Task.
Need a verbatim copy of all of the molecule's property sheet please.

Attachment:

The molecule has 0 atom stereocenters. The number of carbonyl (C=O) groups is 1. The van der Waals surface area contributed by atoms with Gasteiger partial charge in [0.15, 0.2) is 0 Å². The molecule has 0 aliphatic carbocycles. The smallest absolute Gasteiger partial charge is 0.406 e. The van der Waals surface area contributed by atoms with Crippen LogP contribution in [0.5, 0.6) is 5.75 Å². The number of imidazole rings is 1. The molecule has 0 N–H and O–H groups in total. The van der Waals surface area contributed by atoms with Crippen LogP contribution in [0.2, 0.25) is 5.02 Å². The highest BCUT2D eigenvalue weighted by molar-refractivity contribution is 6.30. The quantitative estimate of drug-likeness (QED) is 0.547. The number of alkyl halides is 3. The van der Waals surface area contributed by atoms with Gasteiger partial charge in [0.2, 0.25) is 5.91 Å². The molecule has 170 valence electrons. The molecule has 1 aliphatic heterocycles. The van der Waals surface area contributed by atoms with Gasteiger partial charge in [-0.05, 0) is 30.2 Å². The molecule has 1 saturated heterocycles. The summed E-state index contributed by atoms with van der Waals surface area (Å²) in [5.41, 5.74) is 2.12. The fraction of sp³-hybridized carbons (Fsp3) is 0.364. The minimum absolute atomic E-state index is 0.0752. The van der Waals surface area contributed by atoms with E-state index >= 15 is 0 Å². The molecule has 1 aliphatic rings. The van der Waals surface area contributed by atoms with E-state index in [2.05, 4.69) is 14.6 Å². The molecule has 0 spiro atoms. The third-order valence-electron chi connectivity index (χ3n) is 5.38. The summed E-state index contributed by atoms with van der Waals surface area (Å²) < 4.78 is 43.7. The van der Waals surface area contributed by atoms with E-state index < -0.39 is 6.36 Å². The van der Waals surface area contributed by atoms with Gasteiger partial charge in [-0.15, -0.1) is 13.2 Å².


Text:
The molecule has 0 atom stereocenters. The number of carbonyl (C=O) groups is 1. The van der Waals surface area contributed by atoms with Gasteiger partial charge in [0.15, 0.2) is 0 Å². The molecule has 0 aliphatic carbocycles. The smallest absolute Gasteiger partial charge is 0.406 e. The van der Waals surface area contributed by atoms with Crippen LogP contribution in [0.5, 0.6) is 5.75 Å². The number of imidazole rings is 1. The molecule has 0 N–H and O–H groups in total. The van der Waals surface area contributed by atoms with Crippen LogP contribution in [0.2, 0.25) is 5.02 Å². The highest BCUT2D eigenvalue weighted by molar-refractivity contribution is 6.30. The quantitative estimate of drug-likeness (QED) is 0.547. The number of alkyl halides is 3. The van der Waals surface area contributed by atoms with Gasteiger partial charge in [0.2, 0.25) is 5.91 Å². The molecule has 170 valence electrons. The molecule has 1 aliphatic heterocycles. The van der Waals surface area contributed by atoms with Gasteiger partial charge in [-0.05, 0) is 30.2 Å². The molecule has 1 saturated heterocycles. The summed E-state index contributed by atoms with van der Waals surface area (Å²) in [5.41, 5.74) is 2.12. The fraction of sp³-hybridized carbons (Fsp3) is 0.364. The minimum absolute atomic E-state index is 0.0752. The van der Waals surface area contributed by atoms with E-state index >= 15 is 0 Å². The molecule has 1 aliphatic rings. The van der Waals surface area contributed by atoms with E-state index in [2.05, 4.69) is 14.6 Å². The molecule has 0 spiro atoms. The third-order valence-electron chi connectivity index (χ3n) is 5.38. The summed E-state index contributed by atoms with van der Waals surface area (Å²) < 4.78 is 43.7. The van der Waals surface area contributed by atoms with E-state index < -0.39 is 6.36 Å². The van der Waals surface area contributed by atoms with Gasteiger partial charge in [-0.15, -0.1) is 13.2 Å².